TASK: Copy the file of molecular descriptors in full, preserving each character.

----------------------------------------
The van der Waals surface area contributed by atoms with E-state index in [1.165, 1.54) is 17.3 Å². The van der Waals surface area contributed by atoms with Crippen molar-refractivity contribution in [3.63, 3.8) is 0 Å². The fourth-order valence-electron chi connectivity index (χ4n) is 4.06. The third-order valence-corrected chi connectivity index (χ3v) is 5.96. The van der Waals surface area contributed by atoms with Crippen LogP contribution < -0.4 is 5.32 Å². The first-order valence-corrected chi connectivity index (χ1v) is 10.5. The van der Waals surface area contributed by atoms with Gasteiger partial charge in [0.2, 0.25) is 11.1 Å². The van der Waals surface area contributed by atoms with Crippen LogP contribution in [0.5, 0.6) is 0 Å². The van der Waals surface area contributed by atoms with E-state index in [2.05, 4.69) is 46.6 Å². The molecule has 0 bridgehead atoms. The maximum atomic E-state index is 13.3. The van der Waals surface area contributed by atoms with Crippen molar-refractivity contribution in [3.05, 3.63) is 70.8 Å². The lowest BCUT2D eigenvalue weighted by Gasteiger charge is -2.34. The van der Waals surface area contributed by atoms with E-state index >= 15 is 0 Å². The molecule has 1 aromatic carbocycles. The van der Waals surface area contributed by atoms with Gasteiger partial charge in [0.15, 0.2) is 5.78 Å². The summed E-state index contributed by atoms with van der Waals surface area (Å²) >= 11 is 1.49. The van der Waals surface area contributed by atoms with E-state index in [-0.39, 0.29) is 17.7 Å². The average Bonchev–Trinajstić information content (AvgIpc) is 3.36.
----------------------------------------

The van der Waals surface area contributed by atoms with E-state index in [1.165, 1.54) is 17.3 Å². The van der Waals surface area contributed by atoms with Crippen molar-refractivity contribution in [3.63, 3.8) is 0 Å². The fourth-order valence-electron chi connectivity index (χ4n) is 4.06. The third-order valence-corrected chi connectivity index (χ3v) is 5.96. The van der Waals surface area contributed by atoms with Crippen LogP contribution < -0.4 is 5.32 Å². The first-order valence-corrected chi connectivity index (χ1v) is 10.5. The van der Waals surface area contributed by atoms with Gasteiger partial charge in [0.2, 0.25) is 11.1 Å². The van der Waals surface area contributed by atoms with Crippen LogP contribution in [0.5, 0.6) is 0 Å². The van der Waals surface area contributed by atoms with E-state index in [2.05, 4.69) is 46.6 Å². The molecule has 0 bridgehead atoms. The maximum atomic E-state index is 13.3. The van der Waals surface area contributed by atoms with Crippen molar-refractivity contribution in [3.05, 3.63) is 70.8 Å². The lowest BCUT2D eigenvalue weighted by Gasteiger charge is -2.34. The van der Waals surface area contributed by atoms with E-state index >= 15 is 0 Å². The molecule has 1 aromatic carbocycles. The van der Waals surface area contributed by atoms with Gasteiger partial charge in [0.15, 0.2) is 5.78 Å². The summed E-state index contributed by atoms with van der Waals surface area (Å²) >= 11 is 1.49. The van der Waals surface area contributed by atoms with E-state index in [-0.39, 0.29) is 17.7 Å². The average Bonchev–Trinajstić information content (AvgIpc) is 3.36.